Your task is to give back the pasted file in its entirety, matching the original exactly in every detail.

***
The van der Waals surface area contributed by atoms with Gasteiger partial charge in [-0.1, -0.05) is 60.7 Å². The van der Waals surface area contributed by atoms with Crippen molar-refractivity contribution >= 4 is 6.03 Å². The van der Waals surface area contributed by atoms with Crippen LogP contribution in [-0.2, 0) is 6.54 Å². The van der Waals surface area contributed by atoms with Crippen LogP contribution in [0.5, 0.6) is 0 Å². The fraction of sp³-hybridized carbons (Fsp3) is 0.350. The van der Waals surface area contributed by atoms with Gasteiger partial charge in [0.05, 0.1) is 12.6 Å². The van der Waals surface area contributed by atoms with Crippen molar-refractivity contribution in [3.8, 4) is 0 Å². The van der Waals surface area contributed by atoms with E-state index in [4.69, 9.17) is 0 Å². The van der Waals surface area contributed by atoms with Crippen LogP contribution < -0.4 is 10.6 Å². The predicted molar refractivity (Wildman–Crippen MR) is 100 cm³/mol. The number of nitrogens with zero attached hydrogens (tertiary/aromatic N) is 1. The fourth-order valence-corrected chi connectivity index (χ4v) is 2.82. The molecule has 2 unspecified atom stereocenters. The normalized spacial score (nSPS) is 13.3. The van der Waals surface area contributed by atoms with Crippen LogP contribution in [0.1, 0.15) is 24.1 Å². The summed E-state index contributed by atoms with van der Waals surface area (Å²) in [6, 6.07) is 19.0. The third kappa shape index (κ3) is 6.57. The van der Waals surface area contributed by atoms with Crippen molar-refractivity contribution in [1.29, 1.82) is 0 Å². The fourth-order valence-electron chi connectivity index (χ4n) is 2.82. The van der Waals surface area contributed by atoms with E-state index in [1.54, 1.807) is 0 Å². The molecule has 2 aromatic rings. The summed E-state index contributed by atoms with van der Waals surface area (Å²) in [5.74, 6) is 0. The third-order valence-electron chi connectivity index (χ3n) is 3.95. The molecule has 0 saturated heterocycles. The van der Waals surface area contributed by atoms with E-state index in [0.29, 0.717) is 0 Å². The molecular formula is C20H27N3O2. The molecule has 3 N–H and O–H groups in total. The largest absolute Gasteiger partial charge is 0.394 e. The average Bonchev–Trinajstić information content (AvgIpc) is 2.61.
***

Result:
The van der Waals surface area contributed by atoms with Gasteiger partial charge in [-0.1, -0.05) is 60.7 Å². The van der Waals surface area contributed by atoms with Crippen molar-refractivity contribution >= 4 is 6.03 Å². The van der Waals surface area contributed by atoms with Crippen LogP contribution in [-0.2, 0) is 6.54 Å². The van der Waals surface area contributed by atoms with Crippen LogP contribution in [0.5, 0.6) is 0 Å². The fraction of sp³-hybridized carbons (Fsp3) is 0.350. The van der Waals surface area contributed by atoms with Gasteiger partial charge in [0.05, 0.1) is 12.6 Å². The van der Waals surface area contributed by atoms with Crippen molar-refractivity contribution in [3.8, 4) is 0 Å². The van der Waals surface area contributed by atoms with E-state index in [4.69, 9.17) is 0 Å². The van der Waals surface area contributed by atoms with Crippen LogP contribution < -0.4 is 10.6 Å². The predicted molar refractivity (Wildman–Crippen MR) is 100 cm³/mol. The number of nitrogens with zero attached hydrogens (tertiary/aromatic N) is 1. The fourth-order valence-corrected chi connectivity index (χ4v) is 2.82. The molecule has 2 unspecified atom stereocenters. The normalized spacial score (nSPS) is 13.3. The van der Waals surface area contributed by atoms with Crippen LogP contribution in [0.1, 0.15) is 24.1 Å². The summed E-state index contributed by atoms with van der Waals surface area (Å²) in [6, 6.07) is 19.0. The third kappa shape index (κ3) is 6.57. The van der Waals surface area contributed by atoms with Crippen molar-refractivity contribution in [1.29, 1.82) is 0 Å². The fourth-order valence-electron chi connectivity index (χ4n) is 2.82. The van der Waals surface area contributed by atoms with E-state index in [1.54, 1.807) is 0 Å². The molecule has 2 aromatic rings. The summed E-state index contributed by atoms with van der Waals surface area (Å²) in [5.74, 6) is 0. The third-order valence-electron chi connectivity index (χ3n) is 3.95. The molecule has 0 saturated heterocycles. The van der Waals surface area contributed by atoms with E-state index in [0.29, 0.717) is 0 Å². The molecular formula is C20H27N3O2. The molecule has 3 N–H and O–H groups in total. The largest absolute Gasteiger partial charge is 0.394 e. The average Bonchev–Trinajstić information content (AvgIpc) is 2.61.